London restaurant of the week: The Aubrey in Knightsbridge
There are few flowers more synonymous with the world of fashion than the rose. Alongside their shared seasonal, multi-sensorial nature, both roses and fashion also have the ability to inspire a passion which transcends mere aesthetics – a fact explored by the Garden Museum’s latest exhibition, Wild and Cultivated: Fashioning The Rose. Spanning decoratively embroidered Victorian items to stylish modern masterpieces, the exhibition showcases the powerful sartorial influence of our favourite flower. At its heart are several Alexander McQueen pieces, with the designer described as ‘fashion’s rosarian’ thanks to his love of roses.
Highlights of the show include recent tailoring by the label’s current designer Sarah Burton featuring a silk satin rose peplum, which forms part of a rose-themed collection channelling McQueen’s passion for the flower. Within fashion, the black rose has acquired a glamorous and transgressive allure – a concept perfectly captured by Lee McQueen’s own designs. Elsewhere, a collection of naturally-coloured silk roses adorn a hat by Philip Treacy for Alexander McQueen’s famous Sarabande collection, which the milliner revived especially for the exhibition.
Interpretations from other designers include modernist roses clustered on a red cardigan dress by Comme des Garçons – a colour associated with daring and provocation – and a 90s bucket back by Lulu Guinness, who explains “this design came about as I always wished I could carry my vase of roses around with me and smell the sublime scent they gave off.” The exhibition also features several showstopping hats by Stephen Jones, including one combining painted wood and leather to create a garden-inspired sculpture.
Throughout history artists, designers and writers have all been drawn to the fragrant flower, enchanted by its ephemeral beauty while being simultaneously fascinated by its prickly thorns – this conjunction of opposites has inspired them to draw out illusions to love, sin, beauty and sexuality, as well as rites of passage, degradation and death, references which are also captured in sartorial incarnations of the flower.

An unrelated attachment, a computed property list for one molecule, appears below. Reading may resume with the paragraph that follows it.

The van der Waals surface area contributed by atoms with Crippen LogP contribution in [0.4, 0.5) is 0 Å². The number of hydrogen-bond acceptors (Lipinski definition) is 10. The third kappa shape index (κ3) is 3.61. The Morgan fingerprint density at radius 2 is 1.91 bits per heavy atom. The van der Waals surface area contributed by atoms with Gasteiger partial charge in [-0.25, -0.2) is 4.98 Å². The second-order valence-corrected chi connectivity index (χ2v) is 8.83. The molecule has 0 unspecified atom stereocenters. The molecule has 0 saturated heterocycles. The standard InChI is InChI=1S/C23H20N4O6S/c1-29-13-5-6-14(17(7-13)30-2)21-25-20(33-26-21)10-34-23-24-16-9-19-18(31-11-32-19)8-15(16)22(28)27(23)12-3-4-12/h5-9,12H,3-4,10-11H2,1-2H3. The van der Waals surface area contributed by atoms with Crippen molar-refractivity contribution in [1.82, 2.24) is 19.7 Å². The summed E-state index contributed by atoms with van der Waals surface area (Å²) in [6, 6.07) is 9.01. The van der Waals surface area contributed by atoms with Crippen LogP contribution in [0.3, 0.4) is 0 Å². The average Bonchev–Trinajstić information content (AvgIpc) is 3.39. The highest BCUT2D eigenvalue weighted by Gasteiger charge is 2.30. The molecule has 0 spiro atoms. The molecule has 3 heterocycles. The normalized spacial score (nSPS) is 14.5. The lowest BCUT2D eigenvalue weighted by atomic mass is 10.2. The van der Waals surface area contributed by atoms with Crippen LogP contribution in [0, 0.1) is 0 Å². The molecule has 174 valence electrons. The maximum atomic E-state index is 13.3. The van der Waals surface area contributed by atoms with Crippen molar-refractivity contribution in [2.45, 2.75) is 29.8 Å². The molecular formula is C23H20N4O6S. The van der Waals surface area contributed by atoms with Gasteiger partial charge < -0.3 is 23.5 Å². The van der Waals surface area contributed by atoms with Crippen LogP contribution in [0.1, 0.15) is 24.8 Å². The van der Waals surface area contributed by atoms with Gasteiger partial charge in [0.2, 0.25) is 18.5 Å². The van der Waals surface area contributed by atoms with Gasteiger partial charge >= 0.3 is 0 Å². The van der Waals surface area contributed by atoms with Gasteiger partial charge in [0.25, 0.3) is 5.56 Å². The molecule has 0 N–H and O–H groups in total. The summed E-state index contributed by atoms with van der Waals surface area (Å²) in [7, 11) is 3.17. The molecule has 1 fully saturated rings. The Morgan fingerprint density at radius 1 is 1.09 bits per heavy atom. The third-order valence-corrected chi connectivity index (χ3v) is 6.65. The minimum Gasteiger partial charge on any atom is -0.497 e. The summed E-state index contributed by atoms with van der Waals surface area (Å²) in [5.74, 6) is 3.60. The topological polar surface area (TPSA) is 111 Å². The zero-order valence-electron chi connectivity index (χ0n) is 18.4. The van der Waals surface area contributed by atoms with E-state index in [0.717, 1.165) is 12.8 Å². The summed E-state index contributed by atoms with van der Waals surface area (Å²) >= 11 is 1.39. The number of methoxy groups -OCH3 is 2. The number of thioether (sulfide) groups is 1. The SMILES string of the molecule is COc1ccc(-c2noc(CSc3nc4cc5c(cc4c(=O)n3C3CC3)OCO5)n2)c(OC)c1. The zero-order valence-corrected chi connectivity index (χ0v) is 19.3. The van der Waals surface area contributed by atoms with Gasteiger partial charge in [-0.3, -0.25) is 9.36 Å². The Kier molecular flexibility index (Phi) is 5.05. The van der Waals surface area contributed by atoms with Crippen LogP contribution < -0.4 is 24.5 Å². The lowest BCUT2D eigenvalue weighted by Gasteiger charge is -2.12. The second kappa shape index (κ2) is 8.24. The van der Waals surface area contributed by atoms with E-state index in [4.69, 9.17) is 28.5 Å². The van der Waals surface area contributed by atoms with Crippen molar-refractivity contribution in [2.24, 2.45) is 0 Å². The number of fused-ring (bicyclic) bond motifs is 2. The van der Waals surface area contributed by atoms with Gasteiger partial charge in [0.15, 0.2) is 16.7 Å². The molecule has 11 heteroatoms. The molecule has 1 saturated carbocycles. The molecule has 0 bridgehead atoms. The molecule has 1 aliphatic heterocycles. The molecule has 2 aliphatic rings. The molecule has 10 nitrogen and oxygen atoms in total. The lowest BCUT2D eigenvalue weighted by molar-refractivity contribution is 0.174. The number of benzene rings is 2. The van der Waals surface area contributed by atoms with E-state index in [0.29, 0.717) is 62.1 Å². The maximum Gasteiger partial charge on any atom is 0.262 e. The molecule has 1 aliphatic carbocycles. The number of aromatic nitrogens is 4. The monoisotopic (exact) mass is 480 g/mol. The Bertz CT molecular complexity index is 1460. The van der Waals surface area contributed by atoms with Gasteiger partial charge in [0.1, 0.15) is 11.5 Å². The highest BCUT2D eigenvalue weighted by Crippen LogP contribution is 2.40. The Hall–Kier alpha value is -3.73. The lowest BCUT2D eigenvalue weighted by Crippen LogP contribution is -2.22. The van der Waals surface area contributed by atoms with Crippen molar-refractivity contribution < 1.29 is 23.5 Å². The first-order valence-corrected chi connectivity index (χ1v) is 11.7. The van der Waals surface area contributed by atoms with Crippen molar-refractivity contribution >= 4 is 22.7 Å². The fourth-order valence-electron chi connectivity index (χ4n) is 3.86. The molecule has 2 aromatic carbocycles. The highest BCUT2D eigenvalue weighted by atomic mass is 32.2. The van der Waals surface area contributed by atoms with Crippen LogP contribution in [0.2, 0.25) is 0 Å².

Curator Amy de la Haye spent three years collecting exhibits for Wild & Cultivated: Fashioning The Rose, which reflect the rich significance of these cultural connections. Standout pieces include famed set designer Simon Costin’s striking Rose and the Nightingale necklace – a collar of thorns which dramatically ruptures the wearer’s skin – as well as a surreal portrait by fashion photographer Tim Walker in which model Primrose Archer is dressed in blooms from his garden.
Visitors to the exhibition will find kitsch tea sets juxtaposed with floral-printed John Galliano gowns sitting alongside botanical postcards, exquisite early 20th-century rose-strewn silk fans and a newly commissioned piece by British ceramics artist Phoebe Cummings, who has created a delicate sculpture of roses in full bloom in soft grey and blush tones. Just like real flowers, the fragile ceramic petals will disintegrate over time.
Alongside modern iterations of the rose, the exhibition also looks at the way in which the flower has historically influenced fashion.“Roses have been worn, emulated, steeped in symbolism and entwined with our biographies since ancient times,” says de la Haye. “Wild & Cultivated: Fashioning the Rose is an anthology – a term borrowed from anthologia, the Greek for flower gathering – to variously communicate how gardeners, individuals, communities and creatives have worn, shown or fashioned the rose.”
Expect a romantically embroidered bridal waistcoat designed to symbolise the true love of the groom, whimsical 19th-century illustrations of ways to dress up as a rose, and thought-provoking insights into the importance of fabric flower production for dressmaking during the 1800s – an industry which employed an incredible 10% of Paris’s female workforce during this period alone.
These exhibits are all set against the backdrop of the Garden Museum’s own in-house treasures, such as rarely seen botanical lithographs by Ellen Willmott and photographs by horticulturist Gertrude Jekyll, as well as an abundance of both wild and cultivated, natural and artificial roses.
As part of the exhibition, de la Haye made a conscious effort to produce the displays as sustainably as possible, in a nod to the necessity to protect our natural world for future generations to enjoy. All of the mannequins used throughout the show have been borrowed from other museums or taken from de la Haye’s personal collection, with the Fashion Museum in Bath the only place outside of London used to loan objects in order to cut down on transportation
Wild & Cultivated: Fashioning The Rose is at The Garden Museum until 19th June 2022